Hello all! I'm Sam and I'm here on the blog today to talk about interfacing! Have you seen the new Sage pattern? I was lucky enough to be a tester for the Sage bag, so I've already made several (and have another cut and yet another in planning stages). The first time through I made it with NO interfacing. I used a stretch denim for the outer with vinyl accent on the flap and vinyl strap holders, then I used a quilting cotton for the lining fabric. The stretch denim offered a little bit of structure so I skipped interfacing all together.
I made my final version with different fabrics for my little but I interfaced it and the structure was much better.
I fell in love with this bag the minute the tester call was posted and I knew I was going to make myself an everyday purse with it which is why my first version was all black everything. I love a good floppy bag and had intended to keep that first one for myself but it wasn't going to hold up for what I need it to (probably two years of everyday carry), so I made another. Not to worry though, it wasn't a waste, my mom has claimed it for herself.
This time I used the same fabrics, but I interfaced. I used Pellon 931TD fusible midweight interfacing for the outer fabric pieces and Pellon PLFB36 ultra lightweight fusible interfacing for the lining pieces.
Basically if it was stretch denim, it got midweight and quilting cotton got lightweight. I did not interface the vinyl bottom, I could've definitely used a fusible fleece but I didn't.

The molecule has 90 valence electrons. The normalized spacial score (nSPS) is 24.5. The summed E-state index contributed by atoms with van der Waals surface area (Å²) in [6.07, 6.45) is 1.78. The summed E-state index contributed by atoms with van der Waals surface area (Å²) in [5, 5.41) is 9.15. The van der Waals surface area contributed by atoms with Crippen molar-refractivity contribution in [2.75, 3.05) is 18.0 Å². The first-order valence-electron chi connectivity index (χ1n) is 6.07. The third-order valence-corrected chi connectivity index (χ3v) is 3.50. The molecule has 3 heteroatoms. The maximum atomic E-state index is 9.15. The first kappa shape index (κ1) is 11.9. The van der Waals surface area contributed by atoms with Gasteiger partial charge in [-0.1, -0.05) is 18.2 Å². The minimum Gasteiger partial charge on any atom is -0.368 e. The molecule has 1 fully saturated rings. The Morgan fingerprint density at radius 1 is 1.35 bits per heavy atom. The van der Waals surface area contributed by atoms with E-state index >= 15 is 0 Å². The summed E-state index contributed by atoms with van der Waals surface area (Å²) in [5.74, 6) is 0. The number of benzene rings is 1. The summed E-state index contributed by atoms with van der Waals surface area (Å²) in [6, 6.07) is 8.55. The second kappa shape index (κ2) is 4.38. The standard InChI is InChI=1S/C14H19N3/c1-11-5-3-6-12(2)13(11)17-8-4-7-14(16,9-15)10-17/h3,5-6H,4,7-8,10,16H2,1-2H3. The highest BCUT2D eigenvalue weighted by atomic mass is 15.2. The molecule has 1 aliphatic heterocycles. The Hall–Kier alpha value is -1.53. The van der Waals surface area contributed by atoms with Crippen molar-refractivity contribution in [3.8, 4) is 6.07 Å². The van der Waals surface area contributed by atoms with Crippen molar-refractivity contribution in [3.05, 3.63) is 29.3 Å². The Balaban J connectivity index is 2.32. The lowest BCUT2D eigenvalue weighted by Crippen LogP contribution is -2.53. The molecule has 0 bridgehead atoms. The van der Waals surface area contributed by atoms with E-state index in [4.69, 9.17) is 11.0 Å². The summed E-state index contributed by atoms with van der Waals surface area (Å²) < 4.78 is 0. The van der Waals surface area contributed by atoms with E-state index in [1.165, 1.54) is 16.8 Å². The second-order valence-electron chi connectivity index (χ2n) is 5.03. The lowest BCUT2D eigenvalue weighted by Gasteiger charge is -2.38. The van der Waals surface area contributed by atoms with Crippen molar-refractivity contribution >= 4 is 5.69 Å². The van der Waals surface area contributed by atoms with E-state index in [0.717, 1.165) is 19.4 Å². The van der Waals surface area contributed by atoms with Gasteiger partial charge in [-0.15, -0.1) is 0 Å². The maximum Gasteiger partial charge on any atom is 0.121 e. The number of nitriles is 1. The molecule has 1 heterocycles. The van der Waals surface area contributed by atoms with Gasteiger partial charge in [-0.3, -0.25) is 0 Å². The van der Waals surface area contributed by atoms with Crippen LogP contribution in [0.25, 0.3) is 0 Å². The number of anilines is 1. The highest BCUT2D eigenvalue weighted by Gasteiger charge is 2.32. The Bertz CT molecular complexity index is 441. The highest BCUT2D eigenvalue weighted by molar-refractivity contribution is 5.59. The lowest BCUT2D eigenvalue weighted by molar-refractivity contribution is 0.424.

I also used little squares of buckram to reinforce the magnetic snaps on all the bags - which I highly recommend. I used two roughly (I didn't measure) one inch squares for each of the snap pieces so it is double thickness, one is square with the bag and the other is at a 45 to it, so like a square with a diamond shape on top. I feel like this really helps keep the pressure off the fabric when you pull the magnetic closure apart. Function was a pretty high priority for this bag so I wanted to make sure the snap would hold up to LOTS of use.
As you can see here the interfaced bag holds its shape pretty well when hung up, where the non-interfaced bag just kind of hangs. Both bags do somewhat support themselves sitting up but the interfaced bag definitely retains shape better.
This is what the inside of the two bags look like! They do both somewhat stand on their own because of the thicker denim, but of course the non-interfaced bag does have a bit of droopiness to it. I did add some features to the second bag besides interfacing, including a zip pocket and card slots which were interfaced as well and helped add some structure as well.
And now you know what the same bag can look like with a little interfacing! Of course interfacing comes in TONS of different weights so you can absolutely customize this bag to have as much or as little structure as you'd like. You could even use a combination of fusible foam and fleece to make a laptop/tech bag! I can't wait to see what you make with this fantastic pattern, please share your sews with us over in the Facebook group so we can all ooh and aah over it! <3